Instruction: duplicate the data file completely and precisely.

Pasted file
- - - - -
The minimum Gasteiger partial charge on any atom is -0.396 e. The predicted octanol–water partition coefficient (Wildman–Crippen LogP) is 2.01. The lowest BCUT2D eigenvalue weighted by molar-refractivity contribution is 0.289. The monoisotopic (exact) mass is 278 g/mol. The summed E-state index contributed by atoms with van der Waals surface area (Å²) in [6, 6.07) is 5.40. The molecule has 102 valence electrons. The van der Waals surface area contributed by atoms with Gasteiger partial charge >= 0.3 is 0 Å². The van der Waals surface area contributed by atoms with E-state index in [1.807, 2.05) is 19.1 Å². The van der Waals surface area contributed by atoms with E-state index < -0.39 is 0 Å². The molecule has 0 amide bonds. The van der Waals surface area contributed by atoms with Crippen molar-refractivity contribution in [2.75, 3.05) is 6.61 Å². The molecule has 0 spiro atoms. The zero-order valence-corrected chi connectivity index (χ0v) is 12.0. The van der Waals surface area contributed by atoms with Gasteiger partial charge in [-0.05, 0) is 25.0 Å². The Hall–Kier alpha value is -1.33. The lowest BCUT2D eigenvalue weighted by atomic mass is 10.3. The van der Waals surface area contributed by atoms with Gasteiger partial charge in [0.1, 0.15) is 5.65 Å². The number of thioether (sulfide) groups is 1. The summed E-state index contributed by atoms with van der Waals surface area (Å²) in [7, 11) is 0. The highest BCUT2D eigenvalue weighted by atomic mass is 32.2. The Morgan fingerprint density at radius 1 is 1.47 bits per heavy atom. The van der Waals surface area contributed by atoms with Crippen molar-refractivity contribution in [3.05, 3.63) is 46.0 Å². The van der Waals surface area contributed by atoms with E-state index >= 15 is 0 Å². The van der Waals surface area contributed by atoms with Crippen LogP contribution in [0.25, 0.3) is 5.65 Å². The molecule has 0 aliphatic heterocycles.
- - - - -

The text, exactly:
The minimum Gasteiger partial charge on any atom is -0.396 e. The predicted octanol–water partition coefficient (Wildman–Crippen LogP) is 2.01. The lowest BCUT2D eigenvalue weighted by molar-refractivity contribution is 0.289. The monoisotopic (exact) mass is 278 g/mol. The summed E-state index contributed by atoms with van der Waals surface area (Å²) in [6, 6.07) is 5.40. The molecule has 102 valence electrons. The van der Waals surface area contributed by atoms with Gasteiger partial charge >= 0.3 is 0 Å². The van der Waals surface area contributed by atoms with E-state index in [1.807, 2.05) is 19.1 Å². The van der Waals surface area contributed by atoms with E-state index < -0.39 is 0 Å². The molecule has 0 amide bonds. The van der Waals surface area contributed by atoms with Crippen molar-refractivity contribution in [2.75, 3.05) is 6.61 Å². The molecule has 0 spiro atoms. The zero-order valence-corrected chi connectivity index (χ0v) is 12.0. The van der Waals surface area contributed by atoms with Gasteiger partial charge in [-0.05, 0) is 25.0 Å². The Hall–Kier alpha value is -1.33. The lowest BCUT2D eigenvalue weighted by atomic mass is 10.3. The van der Waals surface area contributed by atoms with Gasteiger partial charge in [0.1, 0.15) is 5.65 Å². The number of thioether (sulfide) groups is 1. The summed E-state index contributed by atoms with van der Waals surface area (Å²) in [7, 11) is 0. The highest BCUT2D eigenvalue weighted by atomic mass is 32.2. The Morgan fingerprint density at radius 1 is 1.47 bits per heavy atom. The van der Waals surface area contributed by atoms with Crippen molar-refractivity contribution in [3.05, 3.63) is 46.0 Å². The van der Waals surface area contributed by atoms with E-state index >= 15 is 0 Å². The van der Waals surface area contributed by atoms with Crippen LogP contribution in [0.25, 0.3) is 5.65 Å². The molecule has 0 aliphatic heterocycles.